Richard, you're still not reading the law, friend. The code section you are now citing, and you can scroll up and read it for yourself, specifically excludes candidates and their family members from provisions of the very code section you are using. You'll find that at (g), the sixth paragraph from the top of you post.

I am surprised Richard that as a member of the elections board you would allow yourself to get dragged into this kind of shenanigan, ie, trying to trump up charges to discredit a candidate, and you have to know that the charges are bogus.

When are you going to apologize to Robert Horgan, Richard?

Richard Hobbs's picture
Submitted by Richard Hobbs on Fri, 03/17/2006 - 9:32am.

Suffice it to say, that you are now at the point, to where all of the kings horses and all of the kings men can never, ever put your illogical analysis together again.

You make these allegations without specifically copying and pasting the very law you say supports your contention that these charges were bogus. Thats just not right. You are apparently an intelligent enough person to be able to read. Then read.

I posted the law, I could post the entire code. But it would not serve your intentions which is to belittle this as much as possible. So instead of citing the law, you cast vague and unsubstantiated charges.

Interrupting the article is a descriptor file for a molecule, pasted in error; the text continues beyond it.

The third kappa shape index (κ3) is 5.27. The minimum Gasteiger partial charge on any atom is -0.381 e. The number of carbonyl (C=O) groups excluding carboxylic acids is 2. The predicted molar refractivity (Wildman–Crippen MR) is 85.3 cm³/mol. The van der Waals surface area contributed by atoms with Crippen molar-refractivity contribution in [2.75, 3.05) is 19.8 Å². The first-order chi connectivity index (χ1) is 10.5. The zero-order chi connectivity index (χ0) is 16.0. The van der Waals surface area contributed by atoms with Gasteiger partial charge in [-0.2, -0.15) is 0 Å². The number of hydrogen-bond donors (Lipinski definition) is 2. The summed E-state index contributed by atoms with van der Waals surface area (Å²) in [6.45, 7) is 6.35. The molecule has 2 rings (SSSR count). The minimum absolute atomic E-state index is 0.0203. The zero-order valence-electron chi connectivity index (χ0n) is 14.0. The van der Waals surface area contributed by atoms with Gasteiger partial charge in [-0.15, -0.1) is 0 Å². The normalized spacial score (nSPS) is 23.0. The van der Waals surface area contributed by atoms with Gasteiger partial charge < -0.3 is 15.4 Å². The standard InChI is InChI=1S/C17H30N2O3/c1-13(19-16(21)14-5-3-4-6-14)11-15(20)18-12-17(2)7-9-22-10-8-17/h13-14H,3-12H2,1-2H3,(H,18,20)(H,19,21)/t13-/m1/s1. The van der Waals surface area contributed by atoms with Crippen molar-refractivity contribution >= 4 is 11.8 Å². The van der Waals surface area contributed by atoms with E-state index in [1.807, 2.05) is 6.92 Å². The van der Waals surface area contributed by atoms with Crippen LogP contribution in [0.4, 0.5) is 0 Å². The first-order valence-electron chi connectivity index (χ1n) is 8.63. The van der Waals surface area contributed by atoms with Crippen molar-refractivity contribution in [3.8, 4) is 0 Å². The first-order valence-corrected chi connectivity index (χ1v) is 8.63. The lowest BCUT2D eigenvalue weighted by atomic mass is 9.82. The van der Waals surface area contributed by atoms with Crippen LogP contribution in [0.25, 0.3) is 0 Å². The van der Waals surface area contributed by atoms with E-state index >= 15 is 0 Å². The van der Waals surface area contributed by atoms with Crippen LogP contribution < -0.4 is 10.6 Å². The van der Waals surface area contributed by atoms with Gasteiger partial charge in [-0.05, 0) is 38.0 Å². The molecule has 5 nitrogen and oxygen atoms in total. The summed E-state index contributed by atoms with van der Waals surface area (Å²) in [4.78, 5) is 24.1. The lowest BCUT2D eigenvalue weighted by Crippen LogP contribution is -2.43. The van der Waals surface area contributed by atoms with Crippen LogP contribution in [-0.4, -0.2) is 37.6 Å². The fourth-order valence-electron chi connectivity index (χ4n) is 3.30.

The code section I cited and that you allege I mis-read does in fact exempt families from the "MONETARY" limitations on how "MUCH" they can "LOAN" the campaign, but they are still deemed to be "CONTRIBUTIONS" that must be reported.

Are you suggesting that Rich Candidates use and spend their money without any oversight or review? Apparently you want no accounting at all if the money spent is from one's own accounts.

Fortunately, the law doesn't see it that way. In fact, the law specifically states why the law was created.

21-5-2. Declaration of policy.
"It is declared to be the policy of this state, in furtherance of its responsibility to protect the integrity of the democratic process and to ensure fair elections for . . . all county and municipal elected officials, to institute and establish a requirement of public disclosure of campaign contributions and expenditures relative to the seeking of such offices,. . . "